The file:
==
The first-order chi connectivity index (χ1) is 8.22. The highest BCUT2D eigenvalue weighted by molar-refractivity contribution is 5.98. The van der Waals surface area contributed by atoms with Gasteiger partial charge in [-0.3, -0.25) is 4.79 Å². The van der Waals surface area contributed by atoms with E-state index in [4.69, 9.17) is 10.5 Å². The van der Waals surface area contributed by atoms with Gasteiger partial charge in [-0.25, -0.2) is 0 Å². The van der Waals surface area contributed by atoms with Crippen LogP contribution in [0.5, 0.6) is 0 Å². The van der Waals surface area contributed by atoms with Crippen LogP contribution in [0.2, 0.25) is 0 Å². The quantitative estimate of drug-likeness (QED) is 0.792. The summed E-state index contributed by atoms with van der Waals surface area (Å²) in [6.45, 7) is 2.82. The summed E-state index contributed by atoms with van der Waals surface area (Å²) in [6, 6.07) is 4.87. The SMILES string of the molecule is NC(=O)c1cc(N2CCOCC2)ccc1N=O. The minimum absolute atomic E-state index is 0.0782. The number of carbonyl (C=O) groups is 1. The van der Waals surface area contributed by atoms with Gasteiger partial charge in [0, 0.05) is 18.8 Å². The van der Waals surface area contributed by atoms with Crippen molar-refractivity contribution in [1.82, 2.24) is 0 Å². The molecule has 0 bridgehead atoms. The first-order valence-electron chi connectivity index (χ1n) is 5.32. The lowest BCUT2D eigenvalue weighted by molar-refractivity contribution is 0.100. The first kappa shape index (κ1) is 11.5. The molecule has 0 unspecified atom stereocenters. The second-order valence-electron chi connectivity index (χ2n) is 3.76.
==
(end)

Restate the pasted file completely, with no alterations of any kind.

The first-order chi connectivity index (χ1) is 8.22. The highest BCUT2D eigenvalue weighted by molar-refractivity contribution is 5.98. The van der Waals surface area contributed by atoms with Gasteiger partial charge in [-0.3, -0.25) is 4.79 Å². The van der Waals surface area contributed by atoms with E-state index in [4.69, 9.17) is 10.5 Å². The van der Waals surface area contributed by atoms with Gasteiger partial charge in [-0.25, -0.2) is 0 Å². The van der Waals surface area contributed by atoms with Crippen LogP contribution in [0.5, 0.6) is 0 Å². The van der Waals surface area contributed by atoms with Crippen LogP contribution in [0.2, 0.25) is 0 Å². The quantitative estimate of drug-likeness (QED) is 0.792. The summed E-state index contributed by atoms with van der Waals surface area (Å²) in [6.45, 7) is 2.82. The summed E-state index contributed by atoms with van der Waals surface area (Å²) in [6, 6.07) is 4.87. The SMILES string of the molecule is NC(=O)c1cc(N2CCOCC2)ccc1N=O. The minimum absolute atomic E-state index is 0.0782. The number of carbonyl (C=O) groups is 1. The van der Waals surface area contributed by atoms with Gasteiger partial charge in [0, 0.05) is 18.8 Å². The van der Waals surface area contributed by atoms with Crippen molar-refractivity contribution in [1.82, 2.24) is 0 Å². The molecule has 0 bridgehead atoms. The first-order valence-electron chi connectivity index (χ1n) is 5.32. The lowest BCUT2D eigenvalue weighted by molar-refractivity contribution is 0.100. The first kappa shape index (κ1) is 11.5. The molecule has 0 unspecified atom stereocenters. The second-order valence-electron chi connectivity index (χ2n) is 3.76.